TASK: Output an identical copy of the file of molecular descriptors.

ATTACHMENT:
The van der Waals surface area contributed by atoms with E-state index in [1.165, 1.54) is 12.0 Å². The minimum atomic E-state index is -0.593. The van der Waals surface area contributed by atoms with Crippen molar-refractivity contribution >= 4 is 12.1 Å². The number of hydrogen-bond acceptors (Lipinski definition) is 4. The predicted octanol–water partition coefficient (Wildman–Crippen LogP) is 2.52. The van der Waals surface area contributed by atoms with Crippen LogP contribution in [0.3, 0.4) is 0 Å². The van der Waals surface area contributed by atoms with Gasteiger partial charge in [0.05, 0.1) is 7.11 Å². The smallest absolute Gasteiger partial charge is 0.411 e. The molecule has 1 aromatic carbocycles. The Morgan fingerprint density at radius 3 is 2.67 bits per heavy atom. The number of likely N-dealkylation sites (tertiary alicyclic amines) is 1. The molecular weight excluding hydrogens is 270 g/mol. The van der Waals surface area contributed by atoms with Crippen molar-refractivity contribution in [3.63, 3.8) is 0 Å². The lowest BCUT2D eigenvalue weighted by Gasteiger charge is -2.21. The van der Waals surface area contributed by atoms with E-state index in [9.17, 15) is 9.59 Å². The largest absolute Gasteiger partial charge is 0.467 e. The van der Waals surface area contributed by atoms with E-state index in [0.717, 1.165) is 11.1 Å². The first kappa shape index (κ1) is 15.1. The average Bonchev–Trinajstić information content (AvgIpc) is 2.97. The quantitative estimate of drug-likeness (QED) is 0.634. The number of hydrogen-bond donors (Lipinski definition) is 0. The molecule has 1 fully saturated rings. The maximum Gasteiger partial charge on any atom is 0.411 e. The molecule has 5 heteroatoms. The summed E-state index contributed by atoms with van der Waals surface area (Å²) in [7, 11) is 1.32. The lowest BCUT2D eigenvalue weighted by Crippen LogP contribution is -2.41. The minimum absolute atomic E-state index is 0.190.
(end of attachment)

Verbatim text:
The van der Waals surface area contributed by atoms with E-state index in [1.165, 1.54) is 12.0 Å². The minimum atomic E-state index is -0.593. The van der Waals surface area contributed by atoms with Crippen molar-refractivity contribution >= 4 is 12.1 Å². The number of hydrogen-bond acceptors (Lipinski definition) is 4. The predicted octanol–water partition coefficient (Wildman–Crippen LogP) is 2.52. The van der Waals surface area contributed by atoms with Crippen LogP contribution in [0.3, 0.4) is 0 Å². The van der Waals surface area contributed by atoms with Gasteiger partial charge in [0.05, 0.1) is 7.11 Å². The smallest absolute Gasteiger partial charge is 0.411 e. The molecule has 1 aromatic carbocycles. The Morgan fingerprint density at radius 3 is 2.67 bits per heavy atom. The number of likely N-dealkylation sites (tertiary alicyclic amines) is 1. The molecular weight excluding hydrogens is 270 g/mol. The van der Waals surface area contributed by atoms with Crippen molar-refractivity contribution in [3.63, 3.8) is 0 Å². The lowest BCUT2D eigenvalue weighted by Gasteiger charge is -2.21. The van der Waals surface area contributed by atoms with E-state index in [9.17, 15) is 9.59 Å². The largest absolute Gasteiger partial charge is 0.467 e. The van der Waals surface area contributed by atoms with E-state index in [0.717, 1.165) is 11.1 Å². The first kappa shape index (κ1) is 15.1. The average Bonchev–Trinajstić information content (AvgIpc) is 2.97. The quantitative estimate of drug-likeness (QED) is 0.634. The number of hydrogen-bond donors (Lipinski definition) is 0. The molecule has 1 fully saturated rings. The maximum Gasteiger partial charge on any atom is 0.411 e. The molecule has 5 heteroatoms. The summed E-state index contributed by atoms with van der Waals surface area (Å²) in [7, 11) is 1.32. The lowest BCUT2D eigenvalue weighted by Crippen LogP contribution is -2.41. The minimum absolute atomic E-state index is 0.190.